B. The Court Will Conditionally Certify the Class Under Fed.R.Civ.P. 23(b) (2) for Purposes of Injunctive Relief Only.

Defendants argue that this Court can fashion injunctive relief that would protect the members of the class, even without certifying the class. The Court thanks the defendants for the confidence they have in it but the Court has, nevertheless, decided to conditionally certify the class for purposes of the injunctive relief sought, pursuant to Fed.R.Civ.P. 23(b) (2).

Treating this as a class action will prevent any party from withholding discovery material on the basis that it relates to an entity not included in a class. Furthermore, as a class action under Fed.R.Civ.P. 23(b) (2), in all probability it may be easier for members of the class to enforce an injunction in the future, should one be issued in this case.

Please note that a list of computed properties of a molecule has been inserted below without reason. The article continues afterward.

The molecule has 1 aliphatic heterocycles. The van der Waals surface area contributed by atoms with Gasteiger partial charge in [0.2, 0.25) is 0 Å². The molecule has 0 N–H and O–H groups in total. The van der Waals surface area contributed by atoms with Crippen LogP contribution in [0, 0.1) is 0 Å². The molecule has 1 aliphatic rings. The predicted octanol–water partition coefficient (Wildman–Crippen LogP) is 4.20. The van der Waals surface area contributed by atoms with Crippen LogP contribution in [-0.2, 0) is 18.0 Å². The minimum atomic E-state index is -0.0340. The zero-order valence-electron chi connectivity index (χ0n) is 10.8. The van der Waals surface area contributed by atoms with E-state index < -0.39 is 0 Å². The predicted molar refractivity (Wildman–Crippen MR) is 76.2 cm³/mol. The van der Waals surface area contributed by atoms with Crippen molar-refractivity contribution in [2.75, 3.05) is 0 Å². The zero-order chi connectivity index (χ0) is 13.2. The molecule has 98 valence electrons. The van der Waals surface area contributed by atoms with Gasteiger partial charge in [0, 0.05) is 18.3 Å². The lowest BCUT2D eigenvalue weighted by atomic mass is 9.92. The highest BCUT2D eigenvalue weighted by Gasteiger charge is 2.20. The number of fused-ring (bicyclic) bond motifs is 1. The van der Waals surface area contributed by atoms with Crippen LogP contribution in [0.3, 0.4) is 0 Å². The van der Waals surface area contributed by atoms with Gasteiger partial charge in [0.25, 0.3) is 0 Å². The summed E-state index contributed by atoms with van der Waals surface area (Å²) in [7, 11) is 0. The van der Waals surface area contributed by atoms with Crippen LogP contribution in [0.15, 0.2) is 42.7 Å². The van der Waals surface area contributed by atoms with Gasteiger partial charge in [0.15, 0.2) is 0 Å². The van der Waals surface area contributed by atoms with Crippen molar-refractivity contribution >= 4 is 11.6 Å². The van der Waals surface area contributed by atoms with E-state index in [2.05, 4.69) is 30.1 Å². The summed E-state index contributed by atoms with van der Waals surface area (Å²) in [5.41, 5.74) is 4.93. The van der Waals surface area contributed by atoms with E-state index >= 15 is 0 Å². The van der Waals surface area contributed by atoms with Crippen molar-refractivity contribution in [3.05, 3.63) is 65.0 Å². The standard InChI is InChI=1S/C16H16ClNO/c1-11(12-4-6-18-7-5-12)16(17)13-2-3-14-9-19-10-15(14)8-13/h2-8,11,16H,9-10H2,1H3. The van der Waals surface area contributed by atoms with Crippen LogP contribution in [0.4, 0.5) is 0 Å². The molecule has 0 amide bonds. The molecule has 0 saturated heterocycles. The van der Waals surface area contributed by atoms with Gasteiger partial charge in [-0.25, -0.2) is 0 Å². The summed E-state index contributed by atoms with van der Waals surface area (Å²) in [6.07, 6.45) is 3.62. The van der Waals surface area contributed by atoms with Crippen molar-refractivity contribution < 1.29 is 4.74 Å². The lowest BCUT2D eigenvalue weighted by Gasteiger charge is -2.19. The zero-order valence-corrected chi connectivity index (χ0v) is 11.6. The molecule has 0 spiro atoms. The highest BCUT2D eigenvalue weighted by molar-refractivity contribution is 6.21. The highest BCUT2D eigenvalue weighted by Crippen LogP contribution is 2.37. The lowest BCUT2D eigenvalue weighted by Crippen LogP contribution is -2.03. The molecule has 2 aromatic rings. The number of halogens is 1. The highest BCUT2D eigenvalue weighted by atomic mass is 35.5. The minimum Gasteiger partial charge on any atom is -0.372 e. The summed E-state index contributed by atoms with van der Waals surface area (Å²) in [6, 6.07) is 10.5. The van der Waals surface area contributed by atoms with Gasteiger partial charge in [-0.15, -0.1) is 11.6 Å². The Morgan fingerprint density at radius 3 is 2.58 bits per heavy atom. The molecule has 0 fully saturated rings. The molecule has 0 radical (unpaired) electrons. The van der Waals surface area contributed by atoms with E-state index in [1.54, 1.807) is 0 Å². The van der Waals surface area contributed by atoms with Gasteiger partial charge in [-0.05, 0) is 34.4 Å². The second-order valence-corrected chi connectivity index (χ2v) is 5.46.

The defendants move to dismiss this action pursuant to Fed.R.Civ.P. 8(a) and 12(b). The Court will discuss each of the defendants' arguments seriatim.

A. The Complaint Complies Sufficiently with Fed.R.Civ.P. 8(a) Because it Presents a Plain Statement of the Claim Showing that the Pleader is Entitled to Relief.

Defendants move to dismiss the complaint because, they allege, it is a general, amorphous pleading not in accord with the requirements of Fed.R.Civ.P. 8(a). This provision provides that

a pleading which sets forth a claim for relief, whether an original claim, counterclaim, cross-claim, or third-party claim, shall contain (1) a short and plain statement of the grounds upon which the court's jurisdiction depends, unless the court already has jurisdiction and the claim needs no new grounds of jurisdiction to support it, (2) a short and plain statement of the claim showing that the pleader is entitled to relief, and (3) a demand for judgment for the relief to which he deems himself entitled.